I've been in a bit of a 90s funk lately, listening to some of the songs that were important to me when I was a teenager: OK Computer, The Lonesome Crowded West. I rediscovered my CD of The Moon & Antarctica, put it on my computer, and I've been listening to it on repeat for the last day or so. I've never really been one to have a favorite song or favorite band, but I think if I did, Modest Mouse would be my favorite.
I've been on a quest to express myself through art. Well, not to express myself so much as to express the sensation of pain. To make people understand, to revive the memories we all have and bury of physical agony. I don't think this sort of art would be terribly popular, but I want to know if it can be done. It's been tried before, of course. The two artists that immediately come to mind are Rodin and Kahlo, but even the explicit physical pain portrayed by those two don't make you hurt if you don't have the memory of pain readily available. Art like this connects on an emotional level, not a physical level. I don't know if it's even possible for art to make you hurt like I think it ought to; maybe this is impossible. Well, impossible without performance art with audience participation, anyway.
I used to write poetry, some of which was pretty decent. These days, though, my skill with language is so poor it disgusts me. Sometimes I can manage a well structured paragraph, but the spark of beauty I used to see in what I wrote eludes me. Now, I only convey information. I've tried off and on to pick up writing again, but have had no luck, so part of my Grand Plan for Happiness involves learning other kinds of art. I'm currently taking a pottery class at the local community college. It's pretty low key, basic stuff, and I'm not very good at it. My unfamiliarity with the medium plus the pain in my hands and arms from handling the clay conspire to make me too clumsy. When I started the class I thought that something I make with my hands ought to express pain the most clearly, but I don't think pottery is going to work out.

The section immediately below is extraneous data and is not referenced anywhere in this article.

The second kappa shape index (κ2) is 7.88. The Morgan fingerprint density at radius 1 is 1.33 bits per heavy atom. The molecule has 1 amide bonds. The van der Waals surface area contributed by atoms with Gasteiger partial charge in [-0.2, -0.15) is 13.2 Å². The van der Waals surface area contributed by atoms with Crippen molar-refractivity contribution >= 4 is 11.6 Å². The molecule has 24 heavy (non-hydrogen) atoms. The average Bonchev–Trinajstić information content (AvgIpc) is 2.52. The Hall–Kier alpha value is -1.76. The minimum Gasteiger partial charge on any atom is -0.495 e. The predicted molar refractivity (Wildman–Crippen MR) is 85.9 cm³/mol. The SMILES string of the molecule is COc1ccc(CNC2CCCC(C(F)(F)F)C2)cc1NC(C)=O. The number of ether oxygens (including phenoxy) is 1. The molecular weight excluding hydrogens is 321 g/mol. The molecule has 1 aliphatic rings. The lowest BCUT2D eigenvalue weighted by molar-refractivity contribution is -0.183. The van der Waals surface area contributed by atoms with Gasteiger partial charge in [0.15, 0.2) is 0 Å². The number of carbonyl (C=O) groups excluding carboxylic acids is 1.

Music is out- I tried for years to be good at it and I'm just not. Photography is interesting but frankly most of the things I take pictures of are either beautiful or interesting intellectually; pain is not a purely visual thing, being a collection of invisible nerve impulses, and barring taking a camera into an emergency surgery theater, I don't think photography is the right medium to capture it. Drawing and painting are less literally visual, and although I've never shown any talent for either I'm curious about taking some sort of class. The only place that offers drawing classes, though, (that I know of) is the community college, and the classes there are on a semester system so nothing starts up again until at least the summer.
In the meantime I have some books on basic drawing out from the library, and I'm listening to Modest Mouse for inspiration.